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Tax investigations set to rise under Labour

19 April 2024
The Labour Party's recently announced policy to invest more in tax compliance means that HM Revenue & Customs ("HMRC") will target taxpayers more than ever.

Shadow Chancellor, Rachel Reeves announced plans on 9 April 2024 to invest £555 million in HMRC to fund the recruitment of additional tax inspectors, to focus on more complex tax avoidance and tax evasion cases.

Labour's intention is that this plan will raise £0.7 billion in 2025/26, increasing to £5.1 billion a year by the end of the next Parliamentary term. The money raised is earmarked to be spent on the provision of free school breakfast clubs (£365 million) and more hospital and dental appointments (£1.6 billion).

Why the focus on tax?

Labour has pointed to a recent interview with the head of the National Audit Office that suggests that the Government could save £6 billion a year by tacking tax avoidance and tax evasion.  Labour has cited HMRC figures that show the "tax gap" (the difference between amounts owed and the amounts collected) was £36 billion in 2021/22 (£5 billion more than the previous year). Labour also suggests that the compliance yield (how much HMRC estimates its work has generated in extra tax) has fallen this parliament from 5.8% to 4.2% of total revenues, and is worth £13 billion in additional tax revenue that is not recovered. Furthermore, Labour refers to statistics from the National Audit Office that the tax debt (the amount of tax unpaid which HMRC is aware of but has not been paid) increased to £43.9 billion from £15.5 billion in December 2019.  The tax gap and the compliance yield are based on theoretical estimates, which HMRC uses as a tool for understanding the relative size and nature of non-compliance and to assess its own performance. While these figures can be helpful tools, we must remember they remain, at best, estimates.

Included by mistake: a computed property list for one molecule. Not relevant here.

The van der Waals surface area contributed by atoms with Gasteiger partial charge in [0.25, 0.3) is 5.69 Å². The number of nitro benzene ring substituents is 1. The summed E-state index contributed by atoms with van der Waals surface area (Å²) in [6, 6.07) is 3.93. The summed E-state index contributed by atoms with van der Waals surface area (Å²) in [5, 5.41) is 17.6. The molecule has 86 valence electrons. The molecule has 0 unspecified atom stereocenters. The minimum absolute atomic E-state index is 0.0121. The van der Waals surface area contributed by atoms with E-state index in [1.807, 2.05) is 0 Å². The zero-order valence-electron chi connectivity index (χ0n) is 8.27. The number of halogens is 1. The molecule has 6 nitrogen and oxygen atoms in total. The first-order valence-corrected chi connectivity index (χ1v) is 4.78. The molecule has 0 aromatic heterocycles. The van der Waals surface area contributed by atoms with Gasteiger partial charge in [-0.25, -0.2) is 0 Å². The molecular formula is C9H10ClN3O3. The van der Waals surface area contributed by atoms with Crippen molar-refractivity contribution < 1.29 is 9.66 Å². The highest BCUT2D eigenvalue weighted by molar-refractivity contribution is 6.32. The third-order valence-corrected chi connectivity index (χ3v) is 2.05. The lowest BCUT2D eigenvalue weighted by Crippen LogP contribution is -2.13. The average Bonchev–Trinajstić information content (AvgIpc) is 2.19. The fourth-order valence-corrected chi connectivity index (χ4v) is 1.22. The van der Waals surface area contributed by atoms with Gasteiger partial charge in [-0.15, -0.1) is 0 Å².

Labour has also highlighted that the number of compliance cases opened and closed by HMRC has fallen by 20% and civil investigations by HMRC’s fraud investigation service fell by 28% between 2018/19 and 2022/23.

Labour's Plans

Labour's proposed plans include:

  • increasing the number of compliance officers by 5,000, to increase the number of investigations, tackle fraud and ensure that tax owed is collected;
  • investing in digitisation of the tax system to improve compliance rates and customer service, and free-up resources to focus on more complex cases; and
  • working with businesses, the tax profession and digital service providers to bring a modernised HMRC’s approach, including greater use of AI .

The plan also outlines possible future legal and regulatory changes to tackle tax avoidance including the requirement to report a wider range of tax planning to HMRC under the disclosure of tax avoidance schemes regime.

What these changes could mean for taxpayers

The most obvious change is that there will be more tax officers looking at the tax affairs of individuals and businesses. While this could be positive in terms of customer service and support, it also means that there are likely to be more investigations and, given the premise of reducing the tax gap, more tax disputes.

The additional 5,000 HMRC officers will all need to be trained, but this will take time. We have found that inexperienced HMRC officers dealing with enquiries has resulted in lengthier enquiries and more disputes with HMRC.  This has been seen with HMRC's recent focus on Research and Development ("R&D") claims where it has been widely reported that a number of untrained officers have issued blanket rejections on claims resulting in many taxpayers having to appeal these decisions. We have seen a number of clients complaining of these issues to us. Read more about difficulties with the R&D regime and claims here. 

How we can help

DWF's Tax team is well positioned to provide advice and represent you on all tax investigations and disputes.  We can help at any stage of an investigation and are also experienced in pre-empting investigations. Engaging a law firm to advise on a tax disputes rather than engaging a business's accountant also brings with it the benefit of legal privilege. Legal privilege protects certain confidential documents from being disclosed to a third party, including HMRC, where these are prepared for the purpose of receiving legal advice or in the course of litigation. The same principle does not apply to the same extent in relation to advice from other professionals, such as accountants. 

Please speak to Tajinder Barring, Nina Basra or your usual DWF contact. 

Further Reading